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Thursday, May 4, 2017

Year’s End Serves as a Reminder of the Need for Estate Planning Reviews

Summary: The November and December holidays are upon us once again. The holidays are (hopefully) an uplifting time to re-connect with family, friends and other loved ones. They are also a signifier that another year is drawing to its close. The end of the calendar year signifies a lot of things to different people. To anyone with an estate plan, though, it should stand as a clear reminder of the importance of regular estate plan reviews and the benefits of ensuring that you’ve done the proper maintenance on your plan to keep it in “tip-top” shape. 

An annual (or other periodic) estate plan review gives you the opportunity to look back up the things that have taken place in your life in the last year (or since your last review,) and consider how they might impact your plan. Births, death, marriages and divorces can all play roles in altering the way in which you which to structure the distribution of your wealth.

Even in the absence of the occurrence of any of these events, you still need to do some maintenance on your plan. Maybe your goals have changed, due to a change of heart (or for any reason.) With the benefit of a periodic review, you can ensure that your updated plan will leave behind the legacy you want.    

Your review helps because it is a chance to look over your WHOLE plan. A complete review will do more than simply check the distribution provisions in your will or living trust. Your review allows you to look at all of the pieces that comprise the entirety of your plan and make sure they are functioning as a single, harmonious plan. Your plan is more than just your will and/or living trust, powers of attorney and living will. It also includes your life insurance, retirement accounts and any other account that has a death beneficiary designation on it. Your properties over which you’ve executed transfer-on-death deeds are part of your plan.

Maybe, for example, you experienced a divorce a few years ago. You updated your living trust, but did you update your entire plan? The court system has many reported cases where a deceased person’s goals were thwarted because he didn’t update his entire plan. A 2013 U.S. Supreme Court case looked at a Virginia man’s federal pension. Earlier in 2016, a federal District Court in Washington heard the case of a deceased Xerox employee and his retirement account. In both cases, the men had failed to sign new beneficiary forms after divorce. The Washington man inadvertently left his retirement to his ex-wife instead of his son. The Virginia man unintentionally left a six-figure benefit to his ex-wife, to the frustration of his widow. Transfer-on-death deeds function similarly and the risks of failing to update their beneficiary designations are similar.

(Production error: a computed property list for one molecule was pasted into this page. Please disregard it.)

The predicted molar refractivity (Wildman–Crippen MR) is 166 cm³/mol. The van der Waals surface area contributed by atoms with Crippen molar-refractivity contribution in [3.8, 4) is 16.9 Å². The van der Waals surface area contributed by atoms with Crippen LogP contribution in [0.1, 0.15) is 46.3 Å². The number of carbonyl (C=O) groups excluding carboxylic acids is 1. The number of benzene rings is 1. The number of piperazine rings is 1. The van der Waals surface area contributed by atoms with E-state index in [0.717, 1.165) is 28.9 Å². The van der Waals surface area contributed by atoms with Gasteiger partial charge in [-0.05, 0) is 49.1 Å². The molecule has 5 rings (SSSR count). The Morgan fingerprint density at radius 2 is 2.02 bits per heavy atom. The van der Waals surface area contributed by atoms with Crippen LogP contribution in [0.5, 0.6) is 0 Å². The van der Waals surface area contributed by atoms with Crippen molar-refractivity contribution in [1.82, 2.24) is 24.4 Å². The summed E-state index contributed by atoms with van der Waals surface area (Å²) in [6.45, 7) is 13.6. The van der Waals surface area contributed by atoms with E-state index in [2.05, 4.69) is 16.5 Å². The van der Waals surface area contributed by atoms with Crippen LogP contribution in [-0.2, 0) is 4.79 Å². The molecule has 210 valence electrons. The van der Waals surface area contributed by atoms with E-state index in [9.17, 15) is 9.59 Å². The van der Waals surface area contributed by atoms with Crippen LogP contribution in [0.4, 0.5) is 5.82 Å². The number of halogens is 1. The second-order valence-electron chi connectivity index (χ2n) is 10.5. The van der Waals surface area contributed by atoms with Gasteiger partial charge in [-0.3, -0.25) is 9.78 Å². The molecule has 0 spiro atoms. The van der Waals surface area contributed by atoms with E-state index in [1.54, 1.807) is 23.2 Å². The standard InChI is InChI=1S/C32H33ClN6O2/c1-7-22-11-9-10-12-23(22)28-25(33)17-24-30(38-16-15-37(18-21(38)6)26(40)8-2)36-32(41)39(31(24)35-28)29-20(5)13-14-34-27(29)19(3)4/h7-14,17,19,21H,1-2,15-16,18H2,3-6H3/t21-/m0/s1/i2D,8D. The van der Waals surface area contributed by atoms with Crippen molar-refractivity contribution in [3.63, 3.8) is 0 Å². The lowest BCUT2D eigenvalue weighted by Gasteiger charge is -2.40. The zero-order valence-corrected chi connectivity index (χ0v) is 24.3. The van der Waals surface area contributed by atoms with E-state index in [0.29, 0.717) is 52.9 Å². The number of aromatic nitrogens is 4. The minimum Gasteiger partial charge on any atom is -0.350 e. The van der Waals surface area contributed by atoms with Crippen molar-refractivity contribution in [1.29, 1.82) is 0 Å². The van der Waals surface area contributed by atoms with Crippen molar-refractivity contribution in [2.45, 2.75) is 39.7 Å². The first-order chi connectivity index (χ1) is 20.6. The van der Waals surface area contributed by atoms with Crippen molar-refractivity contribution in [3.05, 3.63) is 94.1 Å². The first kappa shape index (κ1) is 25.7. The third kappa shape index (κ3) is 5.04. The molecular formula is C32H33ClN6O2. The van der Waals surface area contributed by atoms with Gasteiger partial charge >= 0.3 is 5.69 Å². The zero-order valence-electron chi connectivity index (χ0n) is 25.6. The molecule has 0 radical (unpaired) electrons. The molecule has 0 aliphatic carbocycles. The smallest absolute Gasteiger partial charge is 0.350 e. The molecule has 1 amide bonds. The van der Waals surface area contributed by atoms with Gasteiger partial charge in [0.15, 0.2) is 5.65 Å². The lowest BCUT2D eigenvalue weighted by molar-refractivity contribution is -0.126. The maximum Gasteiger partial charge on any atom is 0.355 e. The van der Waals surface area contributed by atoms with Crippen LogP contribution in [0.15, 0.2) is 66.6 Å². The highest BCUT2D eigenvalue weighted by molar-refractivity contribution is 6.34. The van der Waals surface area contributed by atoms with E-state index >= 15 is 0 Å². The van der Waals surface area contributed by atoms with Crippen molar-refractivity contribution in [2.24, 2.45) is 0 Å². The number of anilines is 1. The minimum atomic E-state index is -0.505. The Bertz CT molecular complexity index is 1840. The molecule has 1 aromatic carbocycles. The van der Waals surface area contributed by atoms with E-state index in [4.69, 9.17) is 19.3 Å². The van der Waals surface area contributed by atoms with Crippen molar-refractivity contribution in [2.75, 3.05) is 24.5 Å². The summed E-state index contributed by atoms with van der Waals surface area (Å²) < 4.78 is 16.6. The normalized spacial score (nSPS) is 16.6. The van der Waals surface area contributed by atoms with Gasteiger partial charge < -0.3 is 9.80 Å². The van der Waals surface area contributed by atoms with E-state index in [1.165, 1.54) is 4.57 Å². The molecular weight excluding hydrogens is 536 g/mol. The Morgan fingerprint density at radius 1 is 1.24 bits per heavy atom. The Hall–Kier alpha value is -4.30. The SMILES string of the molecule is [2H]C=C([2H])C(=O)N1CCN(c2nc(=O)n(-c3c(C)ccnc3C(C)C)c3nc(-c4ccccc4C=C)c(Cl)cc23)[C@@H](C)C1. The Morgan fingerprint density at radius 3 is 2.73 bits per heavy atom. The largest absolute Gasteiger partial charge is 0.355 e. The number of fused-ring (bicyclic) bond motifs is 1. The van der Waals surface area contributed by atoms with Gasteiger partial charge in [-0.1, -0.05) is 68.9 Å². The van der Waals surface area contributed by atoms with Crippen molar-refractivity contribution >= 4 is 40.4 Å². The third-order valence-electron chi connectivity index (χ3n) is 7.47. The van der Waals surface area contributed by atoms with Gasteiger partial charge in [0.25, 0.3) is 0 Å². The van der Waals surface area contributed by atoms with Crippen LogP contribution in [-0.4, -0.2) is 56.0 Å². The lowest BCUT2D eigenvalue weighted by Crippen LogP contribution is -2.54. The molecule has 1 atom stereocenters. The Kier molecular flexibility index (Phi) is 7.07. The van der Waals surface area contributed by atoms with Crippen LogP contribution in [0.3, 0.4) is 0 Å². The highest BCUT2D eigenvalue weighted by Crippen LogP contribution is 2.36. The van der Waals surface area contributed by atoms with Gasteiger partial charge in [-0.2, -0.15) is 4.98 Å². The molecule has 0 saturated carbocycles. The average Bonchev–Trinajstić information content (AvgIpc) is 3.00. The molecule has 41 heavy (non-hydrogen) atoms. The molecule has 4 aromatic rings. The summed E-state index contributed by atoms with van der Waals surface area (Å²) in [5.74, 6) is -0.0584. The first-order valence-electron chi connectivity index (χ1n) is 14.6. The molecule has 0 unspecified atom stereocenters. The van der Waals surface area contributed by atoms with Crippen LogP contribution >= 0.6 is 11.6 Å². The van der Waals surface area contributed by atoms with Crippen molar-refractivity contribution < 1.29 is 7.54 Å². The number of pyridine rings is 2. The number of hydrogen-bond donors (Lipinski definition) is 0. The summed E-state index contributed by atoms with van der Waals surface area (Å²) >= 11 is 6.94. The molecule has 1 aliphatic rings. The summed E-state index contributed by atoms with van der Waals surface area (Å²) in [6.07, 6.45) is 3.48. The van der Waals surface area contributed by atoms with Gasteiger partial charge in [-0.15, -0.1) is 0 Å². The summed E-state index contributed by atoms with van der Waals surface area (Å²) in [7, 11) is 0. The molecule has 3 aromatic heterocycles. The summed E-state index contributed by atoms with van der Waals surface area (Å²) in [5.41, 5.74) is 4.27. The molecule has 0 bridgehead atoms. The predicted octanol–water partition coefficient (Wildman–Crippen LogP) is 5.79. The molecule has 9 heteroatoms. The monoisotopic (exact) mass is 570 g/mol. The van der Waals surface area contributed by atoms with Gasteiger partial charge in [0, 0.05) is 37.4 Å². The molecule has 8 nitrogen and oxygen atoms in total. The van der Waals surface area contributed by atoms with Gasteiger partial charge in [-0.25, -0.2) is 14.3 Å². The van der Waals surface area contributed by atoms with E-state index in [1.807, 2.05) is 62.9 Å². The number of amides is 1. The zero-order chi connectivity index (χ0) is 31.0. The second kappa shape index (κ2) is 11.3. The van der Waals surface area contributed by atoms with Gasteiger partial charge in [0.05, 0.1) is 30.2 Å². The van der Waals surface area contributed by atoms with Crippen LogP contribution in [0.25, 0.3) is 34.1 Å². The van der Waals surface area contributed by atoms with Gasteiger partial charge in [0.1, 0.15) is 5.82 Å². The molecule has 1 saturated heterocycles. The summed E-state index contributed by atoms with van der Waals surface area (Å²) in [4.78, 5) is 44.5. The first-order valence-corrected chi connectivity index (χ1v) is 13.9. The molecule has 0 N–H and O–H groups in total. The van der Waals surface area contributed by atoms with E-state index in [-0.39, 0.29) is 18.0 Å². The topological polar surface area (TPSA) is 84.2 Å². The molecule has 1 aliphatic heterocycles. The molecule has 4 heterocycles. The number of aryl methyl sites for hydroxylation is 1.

With any death beneficiary designation, you should (and hopefully do) have multiple alternates to your primary beneficiary designation. At your review, you can not only review whether your primary beneficiaries are current, but the alternates, as well.  

Your estate plan is like a precision piece of machinery, with many different types of pieces that all need to “synch up” together in order to work together as one in order to achieve your objectives. Periodic plan reviews, such as annual reviews, allow you and your estate planning team to look at all of those pieces and make sure that each document and each designation form is up to date and properly maintained to do its job in creating the legacy you want. 

       
This article is published by the Legacy Assurance Plan and is intended for general informational purposes only. Some information may not apply to your situation. It does not, nor is it intended, to constitute legal advice. You should consult with an attorney regarding any specific questions about probate, living probate or other estate planning matters. Legacy Assurance Plan is an estate planning services-company and is not a lawyer or law firm and is not engaged in the practice of law. For more information about this and other estate planning matters visit our website at www.legacyassuranceplan.com

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